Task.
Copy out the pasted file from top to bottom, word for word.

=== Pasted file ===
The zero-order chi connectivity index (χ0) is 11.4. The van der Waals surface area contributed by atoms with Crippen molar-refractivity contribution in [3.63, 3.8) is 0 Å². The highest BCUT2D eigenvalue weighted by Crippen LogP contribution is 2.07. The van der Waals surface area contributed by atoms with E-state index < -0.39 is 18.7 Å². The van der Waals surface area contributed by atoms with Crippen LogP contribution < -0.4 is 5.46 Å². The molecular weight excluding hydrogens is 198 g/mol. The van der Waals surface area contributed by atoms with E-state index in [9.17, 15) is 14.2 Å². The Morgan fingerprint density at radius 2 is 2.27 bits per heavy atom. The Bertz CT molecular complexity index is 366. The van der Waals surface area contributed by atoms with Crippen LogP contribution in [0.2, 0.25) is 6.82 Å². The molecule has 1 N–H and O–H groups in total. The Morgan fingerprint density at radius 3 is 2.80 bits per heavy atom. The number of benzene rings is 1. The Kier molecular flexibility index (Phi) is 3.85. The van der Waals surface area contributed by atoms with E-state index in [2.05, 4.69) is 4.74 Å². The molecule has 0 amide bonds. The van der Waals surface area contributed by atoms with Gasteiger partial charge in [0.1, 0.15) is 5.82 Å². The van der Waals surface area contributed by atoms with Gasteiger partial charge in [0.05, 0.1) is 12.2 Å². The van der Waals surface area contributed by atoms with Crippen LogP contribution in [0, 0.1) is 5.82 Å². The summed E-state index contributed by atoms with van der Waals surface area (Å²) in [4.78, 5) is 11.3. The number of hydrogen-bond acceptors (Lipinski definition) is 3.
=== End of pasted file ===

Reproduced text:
The zero-order chi connectivity index (χ0) is 11.4. The van der Waals surface area contributed by atoms with Crippen molar-refractivity contribution in [3.63, 3.8) is 0 Å². The highest BCUT2D eigenvalue weighted by Crippen LogP contribution is 2.07. The van der Waals surface area contributed by atoms with E-state index < -0.39 is 18.7 Å². The van der Waals surface area contributed by atoms with Crippen LogP contribution < -0.4 is 5.46 Å². The molecular weight excluding hydrogens is 198 g/mol. The van der Waals surface area contributed by atoms with E-state index in [9.17, 15) is 14.2 Å². The Morgan fingerprint density at radius 2 is 2.27 bits per heavy atom. The Bertz CT molecular complexity index is 366. The van der Waals surface area contributed by atoms with Crippen LogP contribution in [0.2, 0.25) is 6.82 Å². The molecule has 1 N–H and O–H groups in total. The Morgan fingerprint density at radius 3 is 2.80 bits per heavy atom. The number of benzene rings is 1. The Kier molecular flexibility index (Phi) is 3.85. The van der Waals surface area contributed by atoms with E-state index in [2.05, 4.69) is 4.74 Å². The molecule has 0 amide bonds. The van der Waals surface area contributed by atoms with Gasteiger partial charge in [0.1, 0.15) is 5.82 Å². The van der Waals surface area contributed by atoms with Gasteiger partial charge in [0.05, 0.1) is 12.2 Å². The van der Waals surface area contributed by atoms with Crippen LogP contribution in [0, 0.1) is 5.82 Å². The summed E-state index contributed by atoms with van der Waals surface area (Å²) in [4.78, 5) is 11.3. The number of hydrogen-bond acceptors (Lipinski definition) is 3.